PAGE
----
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The theorbo is a plucked string instrument of the lute family, with an extended neck and a second pegbox, related to the liuto attiorbato, the French théorbe des pièces, the archlute, the German baroque lute, and the angélique or angelica.
Origin and development
Theorboes were developed during the late sixteenth century in Italy, inspired by the demand for extended bass range instruments for use in opera developed by the Florentine Camerata and new musical works utilising basso continuo, such as Giulio Caccini's two collections, Le nuove musiche (1602 and 1614). For his 1607 opera L'Orfeo, Claudio Monteverdi lists duoi (two) chitaroni among the instruments required for performing the work.
Musicians originally used large bass lutes (c. 80+ cm string length) and a higher re-entrant tuning; but soon created neck extensions with secondary pegboxes to accommodate extra open (i.e. unfretted) longer bass strings, called diapasons or bourdons, for improvements in tonal clarity and an increased range of available notes.
Although the words chitarrone and tiorba were both used to describe the instrument, they have different organological and etymological origins; chitarrone being in Italian an augmentation of (and literally meaning large) chitarra – Italian for guitar. The round-backed chitarra was still in use, often referred to as chitarra Italiana to distinguish it from chitarra alla spagnola in its new flat-backed Spanish incarnation. The etymology of tiorba is still obscure; it is hypothesized the origin may be in Slavic or Turkish torba, meaning 'bag' or 'turban'.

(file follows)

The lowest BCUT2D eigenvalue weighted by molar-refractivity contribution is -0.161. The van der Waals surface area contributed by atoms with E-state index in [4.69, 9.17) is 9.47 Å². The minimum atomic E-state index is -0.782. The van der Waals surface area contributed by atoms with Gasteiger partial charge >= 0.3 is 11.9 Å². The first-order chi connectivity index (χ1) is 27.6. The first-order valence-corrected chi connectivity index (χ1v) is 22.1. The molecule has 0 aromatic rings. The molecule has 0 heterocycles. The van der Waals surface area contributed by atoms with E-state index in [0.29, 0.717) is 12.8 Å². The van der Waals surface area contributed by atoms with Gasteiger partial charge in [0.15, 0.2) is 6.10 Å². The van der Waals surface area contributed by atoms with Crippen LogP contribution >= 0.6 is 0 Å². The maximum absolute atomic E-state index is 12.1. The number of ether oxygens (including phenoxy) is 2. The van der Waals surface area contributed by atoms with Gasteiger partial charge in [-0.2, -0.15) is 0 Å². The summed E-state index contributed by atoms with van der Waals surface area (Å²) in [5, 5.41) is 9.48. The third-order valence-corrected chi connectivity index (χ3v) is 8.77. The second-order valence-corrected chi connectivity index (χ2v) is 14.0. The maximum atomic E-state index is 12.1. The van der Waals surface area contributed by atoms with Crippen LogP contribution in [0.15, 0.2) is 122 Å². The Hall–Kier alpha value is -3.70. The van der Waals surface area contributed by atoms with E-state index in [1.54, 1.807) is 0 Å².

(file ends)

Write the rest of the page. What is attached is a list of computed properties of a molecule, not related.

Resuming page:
According to Athanasius Kircher, tiorba was a nickname in Neapolitan dialect for a grinding board used by perfumers for grinding essences and herbs. It is possible the appearance of this new large instrument (particularly in a crowded ensemble) resulted in jokes and a humour induced reference with popular local knowledge becoming lost over time and place. Robert Spencer has noted the confusion the two names were already leading to in 1600: Chitarone, ò Tiorba che si dica (chitarrone, or theorbo as it is called). By the mid-17th century it would appear that tiorba had taken preference – reflected in modern practice, helping to distinguish the theorbo now from very different instruments like the chitarrone moderna or guitarrón.